Dog Ma

 In Feature

“If only my dog could speak…
They can, you’re just not listening!”

Humans are verbal. Dogs speak through body language, and say exactly what they mean. We humans tend to listen with our ears, rather than our eyes, and miss much of what dogs are saying. We are actually very forward and can be a bit overbearing with our dogs in terms of our attention. The way we use our bodies to speak is very different than the way our dogs would use their bodies.  Your dog, believes your interactions to be a bit impolite at times. Dogs for example, meet each other in an arc. It’s rude, in their world, to walk a straight line toward them and make direct eye contact. In fact, polite dogs do everything they can to avoid the face to face and direct eye contact greeting that we interpret as polite and appropriate. Dogs turn their head away, they might sniff the ground upon approach, this is good dog communication. So, It’s easier to see then, why our intentions are not always clear with our dogs.  Learning the very basics of canine body language will help us become good dog listeners and better communicators too.

When interacting with our dogs, keep an eye on; (ears, tails, eyes, lips, and overall posture). Here are a few emotional states that dogs will display:

Confident dogZack & Bass

Standing tall, tail up, ears pricked up or relaxed, direct look.

Dominant dog

Standing over another dog, standing tall, resting of the dominant dog’s chin or paw over another dog’s shoulders. Staring, sometimes mounting (“humping”) is a way of establishing control.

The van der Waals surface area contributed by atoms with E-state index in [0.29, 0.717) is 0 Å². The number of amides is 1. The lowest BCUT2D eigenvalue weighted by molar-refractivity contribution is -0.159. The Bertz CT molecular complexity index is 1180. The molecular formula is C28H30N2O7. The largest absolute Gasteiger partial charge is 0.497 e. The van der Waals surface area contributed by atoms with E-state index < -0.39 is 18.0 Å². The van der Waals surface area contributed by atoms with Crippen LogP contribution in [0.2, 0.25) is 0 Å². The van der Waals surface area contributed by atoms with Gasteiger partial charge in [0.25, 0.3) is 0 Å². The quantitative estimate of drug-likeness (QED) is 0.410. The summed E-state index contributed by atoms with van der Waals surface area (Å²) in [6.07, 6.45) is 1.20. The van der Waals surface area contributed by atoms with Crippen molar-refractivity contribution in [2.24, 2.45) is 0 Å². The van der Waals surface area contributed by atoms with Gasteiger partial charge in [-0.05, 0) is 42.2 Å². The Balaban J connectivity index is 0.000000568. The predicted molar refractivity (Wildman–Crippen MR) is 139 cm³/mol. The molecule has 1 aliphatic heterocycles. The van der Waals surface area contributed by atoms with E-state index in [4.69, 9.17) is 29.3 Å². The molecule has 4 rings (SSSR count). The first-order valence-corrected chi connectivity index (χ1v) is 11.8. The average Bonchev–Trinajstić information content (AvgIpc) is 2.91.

Submissive dog

Lowered head and body, allowing other dogs to stand over them. Licking at other dogs’ lips and corners of the mouth.  Looking away from the other dog, rolling on back and craning head away from other dog, tucking their tail.

Playful dog

The dog’s tail and butt is in the air, with the front legs are lowered.  The dog’s ears are up and forward, his mouth is open in a “grin”, and his eyes are relaxed.  The classic play bow is the dog’s invitation to play.

Stress or fear in a dog

Shaking, whining, “submissive” urination, ears back, rapid panting, tail down or tail tucked under, body lowered, licking of lips or nose, looking away or turning head away & fear barking.

Signs of aggression in a dog

This is pretty obvious; lips drawn back in a snarl, growls with teeth.  Some other things to look for, are lowered head; ears “pinned” back close to the head; “hackles” up, tail straight out, and intense stares. φ

Bark at you later!

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